Joe's Blog


November 9, 2020

The longest and the strongest mechanism within the hand as a whole.


If you look directly at the palm (or the ‘underneath’ side of the

hand), and flex fingers 2 – 5 simultaneously, you will notice an illy

defined and sometimes a very clearly defined crease in the skin

running laterally (left and right) across the width of the palm.

Usually the older you are the more pronounced is this crevice or

geological canyon running along the surface of the palm.  Place the

length of the pinkie side of the other hand into the crevice.  Try to

flap the original hand along the length of the crevice, using the

other hand to anchor, steady or define the motion.  it may help to

juxtapose the sides of the adjacent fingers in the hand that is

flapping.  IF you flap the hand without the external help of the

other hand, then by suddenly collapsing the around the crease, causing

the underneath sides of the fingers to slap down on the palm, you

should be able to produce a “popping” due to the sudden compression of

the air pocket in the bowl of the palm.


I learned about this feature of the body when I was about 18 from my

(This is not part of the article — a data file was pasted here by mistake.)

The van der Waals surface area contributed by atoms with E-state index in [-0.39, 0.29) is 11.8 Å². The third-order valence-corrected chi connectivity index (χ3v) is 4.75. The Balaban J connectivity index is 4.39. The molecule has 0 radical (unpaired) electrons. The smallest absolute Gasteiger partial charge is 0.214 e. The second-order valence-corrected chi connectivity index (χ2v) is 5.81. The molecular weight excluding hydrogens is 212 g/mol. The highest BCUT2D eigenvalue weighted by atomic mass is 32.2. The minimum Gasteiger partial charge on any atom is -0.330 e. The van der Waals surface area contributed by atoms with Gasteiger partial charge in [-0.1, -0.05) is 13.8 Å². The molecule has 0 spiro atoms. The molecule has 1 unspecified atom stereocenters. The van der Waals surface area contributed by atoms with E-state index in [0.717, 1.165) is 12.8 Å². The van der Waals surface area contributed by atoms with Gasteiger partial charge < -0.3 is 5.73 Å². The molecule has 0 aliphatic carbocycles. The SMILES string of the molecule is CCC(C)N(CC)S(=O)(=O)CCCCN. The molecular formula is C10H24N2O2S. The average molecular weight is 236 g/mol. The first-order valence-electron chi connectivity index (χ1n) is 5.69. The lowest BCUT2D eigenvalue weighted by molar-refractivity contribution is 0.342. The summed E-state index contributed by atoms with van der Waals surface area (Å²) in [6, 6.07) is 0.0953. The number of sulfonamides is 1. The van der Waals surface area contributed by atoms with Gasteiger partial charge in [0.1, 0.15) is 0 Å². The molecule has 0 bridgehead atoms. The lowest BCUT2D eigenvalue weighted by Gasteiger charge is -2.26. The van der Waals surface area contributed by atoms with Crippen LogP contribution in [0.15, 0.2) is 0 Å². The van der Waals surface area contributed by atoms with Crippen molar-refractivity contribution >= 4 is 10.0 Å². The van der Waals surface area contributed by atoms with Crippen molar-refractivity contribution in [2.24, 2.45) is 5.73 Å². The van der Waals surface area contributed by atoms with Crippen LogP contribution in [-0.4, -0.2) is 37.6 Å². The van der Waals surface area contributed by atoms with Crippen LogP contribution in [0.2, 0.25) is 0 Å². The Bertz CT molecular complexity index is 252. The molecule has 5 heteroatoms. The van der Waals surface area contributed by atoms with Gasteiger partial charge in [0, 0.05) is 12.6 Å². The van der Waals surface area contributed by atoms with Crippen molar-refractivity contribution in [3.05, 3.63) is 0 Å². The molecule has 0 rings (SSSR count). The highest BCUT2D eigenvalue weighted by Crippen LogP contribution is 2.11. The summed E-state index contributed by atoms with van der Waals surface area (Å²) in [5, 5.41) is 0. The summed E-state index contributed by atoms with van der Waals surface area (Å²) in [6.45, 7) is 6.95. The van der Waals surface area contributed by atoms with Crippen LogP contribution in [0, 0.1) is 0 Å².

second teacher, Edwine Behre.  Now that I’m 73, and the physiology of

my body has changed, not for the better, I found myself today reviving

the use of the “crease” in the palms.  To steady the fingers

neurologically, I added to the “flap” an awareness of the weight of

the underneath of the finger about to play, but just the weight of the

underneath part of that finger and from just the third knuckle to the

second knuckle.  I consciously used the muscles in that part of the

finger to lead and impel the motion of the rest of the finger

including the qtip of the finger as it approached and depressed the

key on the piano.


Playing while using the crease of the palm as the hinge of the action

full length of the fingers – which can then act as one – is one of the

techniques that serves the overall purpose of unifying rather than

separating or isolating the parts of the playing mechanism,

contributing to the overall harmonization and unification of the body

as a whole at the piano.


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